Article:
Are There Phantom Kangaroos in North America?

Updated on July 7, 2020
cryptid profile image

With interests in science and nature, I explores topics from a unique and sometimes controversial perspective.

Is there a rare species of kangaroo living in the dark corners of North America?
Is there a rare species of kangaroo living in the dark corners of North America? | Source

Are There Any Wild Kangaroos in the US?

Phantom species are creatures reported to exist far out of their home ranges. Everybody knows kangaroos, those hippity-hopping things that carry their kids around in their pockets. They’re supposed to live in Australia, so why have people spotted them in North America?

They’ve been dubbed Phantom or Errant Kangaroos, and these elusive marsupials have been documented around the United States for over a hundred years. What’s going on with these out-of-place animals, and can the sightings really be believed?

With sprawling fields and farms it appears that rural America would be a great habitat for the kangaroo, especially the southwestern states that may more closely mimic their outback habitat in the wild.

Large, non-indigenous animals have certainly gained a foothold in Australia, from camels to pigs and even possibly big cats. Is it possible the Land Down Under may be exporting some critters of their own?

But some believe these cryptid kangaroos aren't Aussies at all, but instead a rare species yet to be classified by science.

It seems like a stretch, but it’s not as bonkers as it might sound. Kangaroos and other marsupials all evolved from a common ancestor. And, in fact, there are still marsupials in the Americas today.

Is it then unreasonable to think a species of kangaroo may have evolved in the Americas? And could these creatures maintain a small, obscure population out of sight of humans?

Wherever they came from, people have claimed sightings of cryptid kangaroos in America for decades.

Errant Kangaroo Sightings Explained

Errant kangaroos have been spotted in America dating back to 1899, from Minnesota to California to New Jersey to North Carolina. There are a few grainy pictures floating around, and even some police reports, but no animal living or dead has ever been recovered.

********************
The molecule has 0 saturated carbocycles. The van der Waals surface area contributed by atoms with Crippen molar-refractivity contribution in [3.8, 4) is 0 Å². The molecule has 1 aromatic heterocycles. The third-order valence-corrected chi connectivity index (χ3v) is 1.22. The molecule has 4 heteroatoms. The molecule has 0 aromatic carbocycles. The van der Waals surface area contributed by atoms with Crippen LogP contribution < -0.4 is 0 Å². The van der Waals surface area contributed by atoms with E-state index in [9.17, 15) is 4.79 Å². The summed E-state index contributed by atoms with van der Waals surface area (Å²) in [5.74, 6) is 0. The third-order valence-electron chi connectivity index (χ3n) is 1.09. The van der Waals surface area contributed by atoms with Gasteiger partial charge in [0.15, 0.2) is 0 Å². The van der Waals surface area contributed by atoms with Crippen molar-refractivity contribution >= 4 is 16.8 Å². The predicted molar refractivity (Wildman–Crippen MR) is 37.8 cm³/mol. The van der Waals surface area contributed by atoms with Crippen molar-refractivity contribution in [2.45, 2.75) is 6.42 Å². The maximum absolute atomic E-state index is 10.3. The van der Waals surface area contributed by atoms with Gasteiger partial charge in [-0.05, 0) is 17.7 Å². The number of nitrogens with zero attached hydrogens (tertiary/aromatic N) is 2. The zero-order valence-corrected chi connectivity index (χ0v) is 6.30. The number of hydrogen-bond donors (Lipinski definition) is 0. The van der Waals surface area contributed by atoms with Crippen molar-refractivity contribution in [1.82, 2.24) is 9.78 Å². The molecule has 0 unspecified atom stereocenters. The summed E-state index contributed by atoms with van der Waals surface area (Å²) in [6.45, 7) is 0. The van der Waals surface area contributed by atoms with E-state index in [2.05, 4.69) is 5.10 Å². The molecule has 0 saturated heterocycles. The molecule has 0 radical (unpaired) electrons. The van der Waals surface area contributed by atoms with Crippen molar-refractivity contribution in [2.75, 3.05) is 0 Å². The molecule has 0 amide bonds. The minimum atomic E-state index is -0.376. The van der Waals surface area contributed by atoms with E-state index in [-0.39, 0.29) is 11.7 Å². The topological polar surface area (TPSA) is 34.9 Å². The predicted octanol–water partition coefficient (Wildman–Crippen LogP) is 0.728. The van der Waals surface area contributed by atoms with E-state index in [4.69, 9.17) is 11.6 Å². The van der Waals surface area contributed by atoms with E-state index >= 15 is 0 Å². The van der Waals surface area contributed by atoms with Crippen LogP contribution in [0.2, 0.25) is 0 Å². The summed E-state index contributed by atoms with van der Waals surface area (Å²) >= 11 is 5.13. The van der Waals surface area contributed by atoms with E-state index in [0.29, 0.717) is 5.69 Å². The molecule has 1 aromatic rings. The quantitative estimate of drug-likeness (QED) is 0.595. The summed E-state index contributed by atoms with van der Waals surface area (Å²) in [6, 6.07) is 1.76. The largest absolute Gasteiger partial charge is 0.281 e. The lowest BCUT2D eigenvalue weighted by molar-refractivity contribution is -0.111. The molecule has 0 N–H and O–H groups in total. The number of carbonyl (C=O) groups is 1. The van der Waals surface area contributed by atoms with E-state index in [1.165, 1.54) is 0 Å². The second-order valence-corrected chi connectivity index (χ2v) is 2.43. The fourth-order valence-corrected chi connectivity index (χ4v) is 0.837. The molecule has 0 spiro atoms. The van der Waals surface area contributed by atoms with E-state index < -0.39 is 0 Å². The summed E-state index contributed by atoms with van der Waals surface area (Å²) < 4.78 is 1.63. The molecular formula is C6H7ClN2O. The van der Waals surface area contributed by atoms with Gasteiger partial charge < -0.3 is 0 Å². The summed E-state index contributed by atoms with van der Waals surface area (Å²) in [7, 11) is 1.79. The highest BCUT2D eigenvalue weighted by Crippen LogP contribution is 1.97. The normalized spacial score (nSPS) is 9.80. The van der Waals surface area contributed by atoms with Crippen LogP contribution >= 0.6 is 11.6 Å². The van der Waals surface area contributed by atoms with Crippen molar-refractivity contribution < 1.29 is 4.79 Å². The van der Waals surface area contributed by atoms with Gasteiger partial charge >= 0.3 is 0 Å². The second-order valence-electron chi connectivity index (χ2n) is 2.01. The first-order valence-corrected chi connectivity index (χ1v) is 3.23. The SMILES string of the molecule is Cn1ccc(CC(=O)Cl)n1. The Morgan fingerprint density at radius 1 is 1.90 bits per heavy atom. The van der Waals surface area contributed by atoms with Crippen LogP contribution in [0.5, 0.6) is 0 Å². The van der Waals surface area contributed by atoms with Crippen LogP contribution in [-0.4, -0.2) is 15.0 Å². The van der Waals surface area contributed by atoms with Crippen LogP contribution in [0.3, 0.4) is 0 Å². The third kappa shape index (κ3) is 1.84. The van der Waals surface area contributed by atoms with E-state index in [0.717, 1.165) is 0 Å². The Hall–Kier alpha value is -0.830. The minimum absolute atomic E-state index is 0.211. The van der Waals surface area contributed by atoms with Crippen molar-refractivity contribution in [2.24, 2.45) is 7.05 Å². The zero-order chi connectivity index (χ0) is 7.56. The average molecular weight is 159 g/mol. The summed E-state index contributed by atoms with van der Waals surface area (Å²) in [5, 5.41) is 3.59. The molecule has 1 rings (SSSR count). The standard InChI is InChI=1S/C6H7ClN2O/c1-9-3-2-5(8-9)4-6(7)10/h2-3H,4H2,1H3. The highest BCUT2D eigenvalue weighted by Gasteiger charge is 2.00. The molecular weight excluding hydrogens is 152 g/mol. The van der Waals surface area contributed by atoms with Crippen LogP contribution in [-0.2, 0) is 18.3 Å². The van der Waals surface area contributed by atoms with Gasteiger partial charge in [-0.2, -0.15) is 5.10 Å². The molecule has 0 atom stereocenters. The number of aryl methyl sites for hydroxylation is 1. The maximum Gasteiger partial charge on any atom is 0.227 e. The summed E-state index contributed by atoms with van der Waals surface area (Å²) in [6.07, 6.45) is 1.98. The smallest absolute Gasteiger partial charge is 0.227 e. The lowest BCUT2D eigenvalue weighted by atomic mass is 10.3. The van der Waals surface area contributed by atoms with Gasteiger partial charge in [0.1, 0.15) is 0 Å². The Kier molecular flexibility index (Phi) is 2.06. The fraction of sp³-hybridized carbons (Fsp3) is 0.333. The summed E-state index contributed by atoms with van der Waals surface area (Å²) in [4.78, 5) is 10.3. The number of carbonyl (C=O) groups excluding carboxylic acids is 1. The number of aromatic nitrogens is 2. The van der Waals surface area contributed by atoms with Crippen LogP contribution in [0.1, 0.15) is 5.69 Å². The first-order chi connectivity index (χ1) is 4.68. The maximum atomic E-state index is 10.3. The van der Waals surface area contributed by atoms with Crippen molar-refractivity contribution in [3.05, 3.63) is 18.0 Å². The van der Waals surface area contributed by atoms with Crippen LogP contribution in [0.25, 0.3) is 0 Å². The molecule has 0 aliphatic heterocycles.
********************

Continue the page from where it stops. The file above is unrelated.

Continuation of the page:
Of course, the most popular explanation for sightings of wild kangaroos in North America is mistaken identity. Deer run rampant in many areas of the country, and they are of similar size. Deer do bear a vague resemblance to kangaroos from the neck up.

Deer are also capable of rearing up on their back legs for very short periods of time, though to see one do so is rare. Whitetail jump and bound quite capably, but of course, they don’t hop on their hind legs, and one would think it would be easy to spot the difference.

Otherwise, there are few American animals we can logically confuse with a kangaroo. As large marsupials, they are unique to the world and have no equivalent in North America. So, is it possible that Australian kangaroos have somehow managed to gain a foothold in America?

A kangaroo grazing in a field shares a vague resemblance with a deer.
A kangaroo grazing in a field shares a vague resemblance with a deer. | Source

Fugitives from Zoos?

Australian kangaroos that have escaped from zoos or private properties are another possible cause of the sightings. There are several animal sanctuaries around the United States housing kangaroos, numerous zoos, and an unknown number of unlicensed owners.

If these animals had escaped from private citizens who had owned them illegally it’s not likely they would be reported. Is it possible some of these animals have established a breeding population over the years?

One more interesting explanation for Phantom Kangaroos is that they represent a species of rare marsupial not yet classified by science. The North American Kangaroo, while biologically plausible, is a stretch. It’s tough to imagine an animal that thrives in fields elsewhere in the world would go undetected for so long in America.

It is even harder to imagine one never getting shot by a hunter.

Are rare American Kangaroos simply escaped zoo animals?
Are rare American Kangaroos simply escaped zoo animals? | Source

Could Kangaroos Survive in America?

There are marsupials in the Americas, most notably South America. North America has the Opossum, but south of the Isthmus of Panama, there are nearly a hundred species of marsupial, including sixty species of Opossum.

In fact, Australian marsupials originated in South America, many millions of years ago when Australia, South America, and Antarctica were connected.

These days, there are tremendous differences between American and Australian marsupials. That is, except for an animal called the Monito del Monte.

Strangely, this tiny critter shares more genetic similarities with Australian marsupials than its American cousins. It is apparently the only extant member of the family of marsupials that went on to colonize Australia.

What does this mean for the American Kangaroo? Obviously this tiny animal wouldn't be mistaken for a kangaroo, even if it did somehow make its way to North America.

It means the possibility exists for convergent evolution. This is when distant ancestors evolve similar traits despite their complete separation. So, if Nature decided this model worked in Australia, might Nature decide the same type of creature would evolve in America?

Does this explain how there could be an extremely rare species of kangaroo in America?

The Evolution of Marsupials

The Paranormal Side of Phantom Kangaroos